Civil rights groups have filed a federal lawsuit against Tennessee lawmakers challenging the constitutionality of H.B. 1079. The law levies stiff fines on groups that submit incomplete or incorrect voter registration forms, increases training requirements for their employees and volunteers, allowing criminal charges for violators, and makes organizing voter registration drives more difficult.
The measure, which has drawn national criticism, was introduced by Secretary of State Tre Hargett and makes Tennessee the first state to impose civil penalties for turning in incomplete or erroneous voter registrations. Hargett cited errors on forms turned in last October, specifically by the Tennessee Black Voter Project in Memphis, where the group registered tens of thousands of black voters for the midterms. State election officials disqualified thousands of voter forms from Shelby County; the Tennessee Black Voter Project promptly filed a lawsuit against the Shelby County Election Commission, which it won, that allowed voters to correct their forms.
Under the new law, civil penalties would fine any group that submits 100 or more “deficient” voter registration forms in a calendar year up to $10,000 per county. In addition, the law would make it a Class A misdemeanor, with jail time of up to nearly a year and/or a fine up to $2,500, for a group to set a minimum number of registrations for workers to collect or fail to comply with the many new requirements regarding voter registration drives.
The Tennessee State Conference of the NAACP, Democracy Nashville-Democratic Communities, The Equity Alliance and the Andrew Goodman Foundation filed suit in U.S. District Court in Nashville challenging the new law, which would go into effect Oct. 1 — just before local elections. The suit argues that the law effectively discriminates against black people, students and low-income voters.
Here are five issues with the voter suppression law you should know:
1. Voter registration groups say they followed state law and election officials’ advice when they submitted the forms that prompted the passage of this law. The Tennessee Black Voter Project submitted 36,000 forms in Shelby County last October, and Shelby County Election Administrator Linda Phillips said about 22 percent, or 8,000 of them, were incorrect. But Tennessee law prohibits throwing out a completed voter registration form. The Black Voter Project also stated it reached out to local election officials, and was advised to turn in forms even if they were incomplete or contained any errors.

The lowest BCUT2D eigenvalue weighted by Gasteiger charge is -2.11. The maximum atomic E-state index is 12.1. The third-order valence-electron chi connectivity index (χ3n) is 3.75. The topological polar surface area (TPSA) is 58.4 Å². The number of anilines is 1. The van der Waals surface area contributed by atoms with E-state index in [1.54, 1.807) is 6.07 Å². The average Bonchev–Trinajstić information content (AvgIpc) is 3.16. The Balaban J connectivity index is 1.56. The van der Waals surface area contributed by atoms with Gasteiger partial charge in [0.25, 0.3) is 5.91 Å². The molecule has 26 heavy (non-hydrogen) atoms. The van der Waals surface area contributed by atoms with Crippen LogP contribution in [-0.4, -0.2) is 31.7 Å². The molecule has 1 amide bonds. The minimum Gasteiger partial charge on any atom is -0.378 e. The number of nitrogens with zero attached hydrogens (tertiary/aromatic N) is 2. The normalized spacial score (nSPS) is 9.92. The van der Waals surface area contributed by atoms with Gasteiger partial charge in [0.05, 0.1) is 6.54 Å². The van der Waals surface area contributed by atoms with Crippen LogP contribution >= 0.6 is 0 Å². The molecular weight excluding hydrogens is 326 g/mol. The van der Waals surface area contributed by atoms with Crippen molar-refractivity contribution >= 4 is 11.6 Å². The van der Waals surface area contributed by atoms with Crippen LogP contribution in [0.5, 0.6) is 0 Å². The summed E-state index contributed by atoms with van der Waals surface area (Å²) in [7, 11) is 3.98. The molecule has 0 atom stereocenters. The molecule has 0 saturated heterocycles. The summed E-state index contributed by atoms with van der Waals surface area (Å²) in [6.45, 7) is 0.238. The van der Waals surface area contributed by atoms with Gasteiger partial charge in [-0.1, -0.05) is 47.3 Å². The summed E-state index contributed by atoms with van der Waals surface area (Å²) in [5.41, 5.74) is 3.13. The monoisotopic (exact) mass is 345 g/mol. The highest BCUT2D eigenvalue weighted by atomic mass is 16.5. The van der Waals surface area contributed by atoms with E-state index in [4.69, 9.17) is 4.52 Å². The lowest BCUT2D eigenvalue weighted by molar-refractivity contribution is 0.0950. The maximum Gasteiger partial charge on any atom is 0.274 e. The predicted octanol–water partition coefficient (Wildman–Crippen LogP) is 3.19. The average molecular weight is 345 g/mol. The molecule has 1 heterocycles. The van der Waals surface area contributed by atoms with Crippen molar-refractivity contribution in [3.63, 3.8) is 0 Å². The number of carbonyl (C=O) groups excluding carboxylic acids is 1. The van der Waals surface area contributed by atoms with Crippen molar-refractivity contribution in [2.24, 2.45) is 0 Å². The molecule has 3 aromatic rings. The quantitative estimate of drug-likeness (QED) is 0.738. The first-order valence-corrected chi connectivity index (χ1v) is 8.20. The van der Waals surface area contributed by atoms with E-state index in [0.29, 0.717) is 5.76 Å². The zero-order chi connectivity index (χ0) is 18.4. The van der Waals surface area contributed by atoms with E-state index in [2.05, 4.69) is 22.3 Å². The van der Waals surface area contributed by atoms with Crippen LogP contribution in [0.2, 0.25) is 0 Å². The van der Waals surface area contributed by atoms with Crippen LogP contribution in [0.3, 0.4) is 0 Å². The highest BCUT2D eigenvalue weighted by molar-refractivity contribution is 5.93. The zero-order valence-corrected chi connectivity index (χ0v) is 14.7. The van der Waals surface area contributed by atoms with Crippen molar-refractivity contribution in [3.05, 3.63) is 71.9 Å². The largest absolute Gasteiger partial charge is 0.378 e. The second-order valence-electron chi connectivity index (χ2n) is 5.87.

2. Tennessee already has one of the lowest voter participation rates in the country. Pew Research Center’s Election Performance Index ranks Tennessee 40th in the nation for voter turnout. Shelby County’s voter turnout ranks 94th out of the state’s 95 counties — and the county election commission isn’t doing much to help. In 2007, 70 percent of voters approved a city charter amendment for Ranked Choice Voters (RCV), which lets voters rank candidates and eliminates the need for a runoff election, but the election commission still hasn’t offered RCV at the polls. (Phillips has said RCV will be available for city council elections in October.)
3. Minor errors can justify disqualification of voter registration forms, and voters aren’t always notified. Last October, the state refused to accept forms for reasons as minor as not checking a box to indicate a prefix (e.g. “Mr.” or “Ms.”). A Shelby County chancellor ruled voters should be notified of any problems with their forms.
4. Democrats say the measure is the GOP-led state’s response to record voter turnout in the midterms. The majority of Shelby County voters participated in the midterms for the first time in years, and Democrats flipped key political positions, such as sheriff and county mayor. Critics are calling the law an unabashed attempt by Republicans to tamp down progressive and minority voters. U.S. Rep. Jim Cooper (D-Nashville) said the state needs “to stop suppressing the vote.”
5. Locals are already mobilizing to empower voters. The Rev. Earle J. Fisher’s work organizing the People’s Convention, held June 8, and the movement he founded, UpTheVote901, aim to give locals access to candidates — and their stances on issues — in advance of the city election on Oct. 3. Tennessee is the first state to pass such a restrictive voting law; but the Brennan Center for Justice reports 19 laws limiting voting rights in 10 states are moving forward. Grassroots movements are increasingly important as voters seek access to the polls.
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